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Atlantic Rising: Water buffalo making no friends on Amazon floodplain

Lynn Morris

30th June, 2010

Water buffalo may not be the most pressing threat to the Amazon as a whole but on the river’s floodplain they are doing serious damage

The floodplain makes up less than five percent of the area of the Amazon and does not grab headlines like the forest. But it is a unique ecosystem home to incredible biodiversity, which is now being threatened.

For six months or so of every year the floodplain is covered by water (sometimes up to nine metres) and land mammals like three toed sloths retire to the tree tops while dolphins and seed eating fish swim between the trunks. Small channels become lakes and wooded areas become forest islands.

Local farmers who live in wooden houses on stilts growing vegetables on the fertile plain spend the wet season keeping water buffalo out of their gardens.

The number of buffalo in the area is increasing year on year and grew by 13 percent a year between 1975 and 2000 compared to a four percent yearly increase in cattle over the same period.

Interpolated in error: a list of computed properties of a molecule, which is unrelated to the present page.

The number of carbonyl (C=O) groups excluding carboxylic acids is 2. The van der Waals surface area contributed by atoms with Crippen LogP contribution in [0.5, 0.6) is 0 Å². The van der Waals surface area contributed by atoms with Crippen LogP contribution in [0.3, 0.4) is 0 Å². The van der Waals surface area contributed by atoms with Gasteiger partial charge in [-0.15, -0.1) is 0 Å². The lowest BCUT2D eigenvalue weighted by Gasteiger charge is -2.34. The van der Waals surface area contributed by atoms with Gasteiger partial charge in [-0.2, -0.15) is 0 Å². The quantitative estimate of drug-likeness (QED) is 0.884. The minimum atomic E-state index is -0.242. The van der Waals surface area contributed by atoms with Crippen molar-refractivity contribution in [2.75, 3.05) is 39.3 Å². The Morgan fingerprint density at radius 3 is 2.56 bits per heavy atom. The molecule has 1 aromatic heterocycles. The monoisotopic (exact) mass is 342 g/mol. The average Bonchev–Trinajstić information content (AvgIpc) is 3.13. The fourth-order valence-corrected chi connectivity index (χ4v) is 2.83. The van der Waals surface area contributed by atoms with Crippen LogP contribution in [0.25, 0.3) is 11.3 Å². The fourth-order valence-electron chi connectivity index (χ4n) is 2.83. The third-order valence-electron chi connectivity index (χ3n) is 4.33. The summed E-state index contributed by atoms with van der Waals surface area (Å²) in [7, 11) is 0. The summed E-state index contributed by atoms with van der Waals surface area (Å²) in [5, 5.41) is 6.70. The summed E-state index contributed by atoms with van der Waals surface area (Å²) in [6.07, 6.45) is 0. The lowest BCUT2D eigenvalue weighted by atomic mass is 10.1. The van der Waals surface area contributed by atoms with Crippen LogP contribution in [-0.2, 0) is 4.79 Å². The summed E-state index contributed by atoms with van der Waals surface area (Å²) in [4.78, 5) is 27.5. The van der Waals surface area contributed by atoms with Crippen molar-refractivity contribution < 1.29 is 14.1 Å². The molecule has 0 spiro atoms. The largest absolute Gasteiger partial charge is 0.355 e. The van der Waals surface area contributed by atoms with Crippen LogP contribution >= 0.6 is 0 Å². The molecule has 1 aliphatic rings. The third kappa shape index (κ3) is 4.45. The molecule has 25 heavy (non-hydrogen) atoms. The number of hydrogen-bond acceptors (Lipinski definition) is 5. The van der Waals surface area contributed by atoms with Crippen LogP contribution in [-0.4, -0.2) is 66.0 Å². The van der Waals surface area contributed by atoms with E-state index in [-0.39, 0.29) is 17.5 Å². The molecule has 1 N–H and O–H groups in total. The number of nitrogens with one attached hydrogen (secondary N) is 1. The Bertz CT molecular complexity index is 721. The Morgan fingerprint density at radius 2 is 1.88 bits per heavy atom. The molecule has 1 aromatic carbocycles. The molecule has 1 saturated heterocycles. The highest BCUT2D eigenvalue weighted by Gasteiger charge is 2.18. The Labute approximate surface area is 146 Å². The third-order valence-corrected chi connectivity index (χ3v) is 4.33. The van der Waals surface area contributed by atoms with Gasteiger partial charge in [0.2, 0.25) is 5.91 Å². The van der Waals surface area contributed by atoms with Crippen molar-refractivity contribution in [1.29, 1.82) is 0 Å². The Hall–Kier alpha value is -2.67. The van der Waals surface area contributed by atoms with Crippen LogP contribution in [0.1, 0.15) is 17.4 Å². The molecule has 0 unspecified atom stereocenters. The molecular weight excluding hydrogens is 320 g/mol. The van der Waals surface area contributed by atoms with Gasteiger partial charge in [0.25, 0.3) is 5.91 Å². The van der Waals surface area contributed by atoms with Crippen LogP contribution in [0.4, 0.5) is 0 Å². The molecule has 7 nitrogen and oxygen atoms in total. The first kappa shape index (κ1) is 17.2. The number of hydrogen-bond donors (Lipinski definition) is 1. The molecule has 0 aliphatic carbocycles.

Buffalo were introduced to the Amazon around 200 years ago. There are varying explanations of how they came, some say a boat headed for Guyana was shipwrecked and the buffalo swam to the island of Marajó and others say they were brought by Catholic missionaries. Whatever the method of their arrival, they are now causing significant damage.

'They eat everything that is green including the giant water lilies and because they are very heavy they compress the soil which changes the drainage pattern,' said Amazonian ecologist Gil Serique.

An alternative to cattle

The water buffalo, which are used for milk and meat, also create problems for fish because they eat floating islands of weeds in which fish feed and breed.

Serique said the buffalo cause problems by trampling vegetation, which then takes longer to recover. The rearing of buffalo is also connected to deforestation because when the water gets too deep the owners move their herds to areas beyond the floodplain, which have to be cleared for the purpose.

Buffalo are more productive than cattle, able to graze more effectively and for longer during the flooded period and are less susceptible to water borne diseases, which make them an attractive choice for ranchers. This means the environmental problems caused by buffalo herds and conflicts between arable farmers and buffalo are likely to continue.

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